Here is an article I had published in the June 25-July 1, 2013 issue of The Downeast Coastal Press:
Dave Parsons and Ramona West Recall Milbridge’s Long Theatre History:
Charlie Murch, an Early Electronics Genius, Played a Role
by Phil Duggan
Charlie Murch was known for many things in Downeast, Maine and around the world. He manufactured ham radio and other electronic equipment from his well-equipped Franklin workshop, and even made his own movie projector lenses. Even though he passed away in 1989 at the age of 83, his influence is ever-present, notably in Milbridge.
Among prominent businesses that have been associated with the small seaside town of Milbridge have been the Red Barn Restaurant and Frankenstein’s. Both are now gone and part of the town’s history. Another town business that comes to mind is the still operating Milbridge movie theatre. Charlie Murch built the theatre in 1937.
Murch bought the land from Fred C. Gay in 1937 for $400. Then he built the theatre.
During a July 12 interview with present theatre owner/operator Dave Parson’s, the subject of Charlie Murch came up many times. Murch sold the building in 1956. Bob Whitten took ownership for a brief 30 days, then sold it to country and western entertainers Ray and Ann Little, who when not on the road performing, lived in Milbridge, first above the theatre, then on Rays Point. They sold it around 1971 to Tom Weingart, who then sold it to Parsons in 1978.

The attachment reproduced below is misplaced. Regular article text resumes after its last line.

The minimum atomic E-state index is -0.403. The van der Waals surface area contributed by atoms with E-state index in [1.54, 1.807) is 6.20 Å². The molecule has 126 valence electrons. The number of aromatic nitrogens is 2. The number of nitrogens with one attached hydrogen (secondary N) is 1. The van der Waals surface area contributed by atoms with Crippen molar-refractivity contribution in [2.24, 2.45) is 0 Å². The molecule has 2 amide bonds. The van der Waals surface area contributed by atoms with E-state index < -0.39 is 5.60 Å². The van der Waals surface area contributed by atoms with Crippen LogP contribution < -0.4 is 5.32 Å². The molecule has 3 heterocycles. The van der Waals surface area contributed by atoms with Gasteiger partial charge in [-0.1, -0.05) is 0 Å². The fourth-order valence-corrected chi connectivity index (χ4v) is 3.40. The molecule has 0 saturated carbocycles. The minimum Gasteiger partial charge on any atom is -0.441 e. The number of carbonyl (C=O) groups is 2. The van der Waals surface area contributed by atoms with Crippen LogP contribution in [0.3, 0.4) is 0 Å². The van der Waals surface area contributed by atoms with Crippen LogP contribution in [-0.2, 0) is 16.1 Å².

The author of this article can attest to the legendary status of Murch within the ham radio community. After Ray Little passed away (he was also a licensed ham radio operator), I acquired a Charlie Murch tuner from Ann, and later sold it, something I regret to this day. Murch’s reputation was stellar within the community, and even today his name comes up often when talking about classic equipment.
Parsons spent many hours visiting and getting to know Murch because of their mutual interest in cinema. On more than one occasion Parsons would be visiting Murch when an overseas phone call would interrupt their conversation. On the other end of the phone would be a ham radio operator, in England one time, and Switzerland on another, asking Murch to design and build some specific electronic circuit for them. Parsons would watch Murch write down notes on what the overseas hams wanted the custom circuit to do, and then Murch would figure out how to make it work.
“Charlie Murch was a genius,” said Parsons. “He was well-known throughout the equipment manufacturers for the motion picture exhibitor industry.”
“Charlie had acid beds to make circuit boards. Woodworking material. He had flat stock, bar stock, sheet stock. He would even make his own plastic knobs for the controls. He had everything,” said Parsons.